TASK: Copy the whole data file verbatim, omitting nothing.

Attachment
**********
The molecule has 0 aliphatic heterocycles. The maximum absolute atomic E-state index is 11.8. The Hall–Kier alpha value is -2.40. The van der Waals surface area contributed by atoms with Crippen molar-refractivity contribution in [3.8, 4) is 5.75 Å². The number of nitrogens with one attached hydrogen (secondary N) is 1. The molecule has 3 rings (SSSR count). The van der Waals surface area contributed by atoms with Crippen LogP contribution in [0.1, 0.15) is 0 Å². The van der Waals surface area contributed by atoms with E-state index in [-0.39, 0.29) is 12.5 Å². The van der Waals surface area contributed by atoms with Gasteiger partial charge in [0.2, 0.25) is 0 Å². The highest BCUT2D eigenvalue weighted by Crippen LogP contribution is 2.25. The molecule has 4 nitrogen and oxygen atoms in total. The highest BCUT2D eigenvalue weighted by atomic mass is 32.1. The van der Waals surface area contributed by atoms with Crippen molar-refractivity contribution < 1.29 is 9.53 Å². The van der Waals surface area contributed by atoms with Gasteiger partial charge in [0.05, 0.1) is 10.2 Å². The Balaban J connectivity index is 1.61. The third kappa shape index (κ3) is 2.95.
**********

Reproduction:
The molecule has 0 aliphatic heterocycles. The maximum absolute atomic E-state index is 11.8. The Hall–Kier alpha value is -2.40. The van der Waals surface area contributed by atoms with Crippen molar-refractivity contribution in [3.8, 4) is 5.75 Å². The number of nitrogens with one attached hydrogen (secondary N) is 1. The molecule has 3 rings (SSSR count). The van der Waals surface area contributed by atoms with Crippen LogP contribution in [0.1, 0.15) is 0 Å². The van der Waals surface area contributed by atoms with E-state index in [-0.39, 0.29) is 12.5 Å². The van der Waals surface area contributed by atoms with Gasteiger partial charge in [0.2, 0.25) is 0 Å². The highest BCUT2D eigenvalue weighted by Crippen LogP contribution is 2.25. The molecule has 4 nitrogen and oxygen atoms in total. The highest BCUT2D eigenvalue weighted by atomic mass is 32.1. The van der Waals surface area contributed by atoms with Crippen molar-refractivity contribution < 1.29 is 9.53 Å². The van der Waals surface area contributed by atoms with Gasteiger partial charge in [0.05, 0.1) is 10.2 Å². The Balaban J connectivity index is 1.61. The third kappa shape index (κ3) is 2.95.